Rockdale, Texas, a former coal and aluminum producing town hit hard by the exit of those industries.
DMG (TSX-V: DMGI), a Canadian firm, will provide hosting and management services for the Texas facility and will work with Bitmain to expand the capacity and to ensure efficient operations of the mining hardware.
DMG’s CEO, Dan Reitzik said the selection of his company was a great testament to his team.
A communication lapse and apparent delay in the launch of the facility that coincided with a crash in cryptocurrency prices and extensive layoffs at Bitmain had caused concern among Rockdale town officials.
But the project is back on says Clinton Brown, Rockdale Lead Project Manager for Bitmain, quoted in the company press release issued October 21st:
“We are excited to launch this facility, which is significant to Bitmain’s global expansion plans. The stable and efficient energy resources in Texas are fundamental to the inevitable scale of growth for the cryptocurrency mining industry.”
According to a report in Wired published last July, Bitmain officials came to Rockland in 2017 and promised to convert a former Alcoa smelter into a cryptomining factory housing 375 000 of the company’s signature Antminer machines.
Bitmain also promised to finance and create vocational training programs to support the facility and region in exchange for a deal that would see them pay about half of what other local industries pay for power.
Cryptomining is notoriously energy-consumptive, and these “mines” (essentially data centres) tend to be located in regions with very cheap or highly-subsidized electricity.
Bitmain was also granted a 10-year tax abatement as part of the deal. This would nonetheless have added $700 000 USD to town coffers in Rockdale, which currently collects about $12 million USD in municipal taxes.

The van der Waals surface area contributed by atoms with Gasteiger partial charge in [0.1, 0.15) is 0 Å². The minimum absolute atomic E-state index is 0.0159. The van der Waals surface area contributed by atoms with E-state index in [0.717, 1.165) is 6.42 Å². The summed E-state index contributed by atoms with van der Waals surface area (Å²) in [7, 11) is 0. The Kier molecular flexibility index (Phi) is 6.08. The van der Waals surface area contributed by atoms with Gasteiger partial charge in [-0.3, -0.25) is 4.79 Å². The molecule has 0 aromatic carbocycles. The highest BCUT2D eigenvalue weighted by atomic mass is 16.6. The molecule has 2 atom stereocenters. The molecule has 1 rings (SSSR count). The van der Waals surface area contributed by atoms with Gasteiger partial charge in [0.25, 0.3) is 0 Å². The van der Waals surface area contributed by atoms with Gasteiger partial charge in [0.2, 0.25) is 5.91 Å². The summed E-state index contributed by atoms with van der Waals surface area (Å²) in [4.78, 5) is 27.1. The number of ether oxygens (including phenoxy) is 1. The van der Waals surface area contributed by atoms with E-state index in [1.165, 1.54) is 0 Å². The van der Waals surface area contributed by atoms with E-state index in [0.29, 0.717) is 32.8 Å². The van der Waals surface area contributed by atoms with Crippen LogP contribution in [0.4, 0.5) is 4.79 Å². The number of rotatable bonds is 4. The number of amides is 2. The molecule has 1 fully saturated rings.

Bitmain expanded at breakneck speed in 2017 when the company saw a ten-fold increase in its profits thanks to the Bitcoin Bull Run of that year.
But the Crypto Crash of 2018 took it’s toll, even on Bitmain, a company believed to enjoy a virtual monopoly in cryptomining and cryptominer manufacturing.
First came a hiring freeze in Rockdale in November 2018 and the delay of a promised job fair.
Communications with the town’s former Bitmain contact then reportedly lapsed when it was revealed that the contact was among an estimated 80% of the Bitmain workforce laid off due to costs-cutting.
When promises to create 350 jobs went unfulfilled, officials stayed promised tax abatements, and Rockdale officials began to wonder whether the facility would open at all.
Bitmain now refers to the US as, “one of the company’s most strategic overseas locations” and has announced that construction of the facility will continue to be followed by an expansion:
“Construction of the initial 25MW of the mining farm, on a 33,000 acre site owned by Aluminum Company of America, Alcoa, began in 2018 as part of the company’s ongoing plans to build the world’s largest cryptocurrency mine.”
“Bitmain will continue to construct the 50MW facility, which can expand to a capacity of more than 300MW, making it the largest bitcoin mining facility in the world.”
Bitmain also promises to follow-through on promised education programs, and, “will look to local suppliers in the town as preferred vendors to support the ongoing construction of the data centre.”